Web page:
The Arkansas Times has been pestering the Arkansas Department of Health for weeks now about its twice-weekly reporting on where people who’ve tested positive for coronavirus infection have been — church, grocery store, bars, etc. A percentage is given; here’s the most recent report, issued Sept. 28:
In days of yore when we were only a few months into the pandemic, Governor Hutchinson used to cite these percentages to show why it was safe to open restaurants, etc.
So, 9 percent went to retail stores. But 9 percent of what number? That is the question we’ve been asking the health department. The answer has been “active cases” or “we don’t have a straightforward way to answer that question.” But it can’t be all active cases, because that would suggest that case investigators, the nurses who make the first calls to persons who test positive, are reaching 100 percent. That’s not possible, and in fact, the case report (run on Mondays and Thursdays) includes active cases up until the run of the report, so it would be impossible for case investigators to reach 100 percent.
Instead, the denominator should be the number of people reached by investigators who’ve answered the question. So what is that number?
Why does it matter? Because 9 percent of an unknown number is not useful to the public, and because it’s important to know how many people who have active virus have been contacted by case investigators so contact tracing can stem the spread of the virus.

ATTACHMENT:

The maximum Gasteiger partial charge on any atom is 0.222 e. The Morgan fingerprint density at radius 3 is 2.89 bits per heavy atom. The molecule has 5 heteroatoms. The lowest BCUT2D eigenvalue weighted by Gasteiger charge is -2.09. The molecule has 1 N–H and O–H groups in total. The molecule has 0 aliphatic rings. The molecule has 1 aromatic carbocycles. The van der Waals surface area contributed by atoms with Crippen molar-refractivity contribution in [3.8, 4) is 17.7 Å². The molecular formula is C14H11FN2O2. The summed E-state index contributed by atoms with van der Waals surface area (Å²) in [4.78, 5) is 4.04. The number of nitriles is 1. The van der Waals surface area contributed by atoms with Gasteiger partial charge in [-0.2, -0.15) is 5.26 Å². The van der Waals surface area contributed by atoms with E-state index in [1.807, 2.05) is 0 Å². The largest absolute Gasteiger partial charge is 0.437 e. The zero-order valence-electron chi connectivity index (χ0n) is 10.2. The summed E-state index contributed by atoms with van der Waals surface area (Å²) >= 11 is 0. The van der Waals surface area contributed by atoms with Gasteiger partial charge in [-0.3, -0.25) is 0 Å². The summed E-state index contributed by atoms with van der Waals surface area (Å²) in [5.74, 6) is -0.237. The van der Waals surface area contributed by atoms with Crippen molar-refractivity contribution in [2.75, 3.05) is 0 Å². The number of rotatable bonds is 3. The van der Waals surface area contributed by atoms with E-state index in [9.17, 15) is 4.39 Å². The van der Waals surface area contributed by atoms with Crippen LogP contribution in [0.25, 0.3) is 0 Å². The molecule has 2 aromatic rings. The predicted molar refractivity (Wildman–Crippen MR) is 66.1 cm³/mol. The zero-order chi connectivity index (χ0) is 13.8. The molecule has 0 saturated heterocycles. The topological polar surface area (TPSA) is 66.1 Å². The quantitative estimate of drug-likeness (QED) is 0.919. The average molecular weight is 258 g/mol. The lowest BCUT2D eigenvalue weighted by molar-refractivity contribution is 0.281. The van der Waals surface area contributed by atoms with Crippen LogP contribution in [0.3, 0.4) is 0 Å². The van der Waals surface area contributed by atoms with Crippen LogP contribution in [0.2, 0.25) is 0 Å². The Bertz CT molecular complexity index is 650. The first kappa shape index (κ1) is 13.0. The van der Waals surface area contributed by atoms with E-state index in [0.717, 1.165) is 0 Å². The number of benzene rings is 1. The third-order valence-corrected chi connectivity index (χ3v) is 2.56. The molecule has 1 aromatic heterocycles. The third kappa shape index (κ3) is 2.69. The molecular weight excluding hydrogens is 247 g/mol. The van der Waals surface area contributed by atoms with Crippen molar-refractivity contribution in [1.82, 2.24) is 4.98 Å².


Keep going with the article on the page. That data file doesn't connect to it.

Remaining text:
Today, after the governor’s weekly COVID-19 briefing, members of the press were able to ask Mike Cima, the health department’s chief epidemiologist, directly. He said he would check on the answer.
At any rate, it is not accurate to say that only .1 percent of people who’ve have active virus has been to a bar, or 9 percent to a grocery store.
Also after the briefing: Secretary of Health Dr. Jose Romero said he did not believe that had schools and colleges stayed open only virtually that we would not be seeing the high numbers of positives posted in the past week. “We’re not seeing that school is a breeding ground, an incubator.” Instead, the virus is being imported into the classrooms. He said the same was true in Europe, that “schools were not augmenters of the disease.”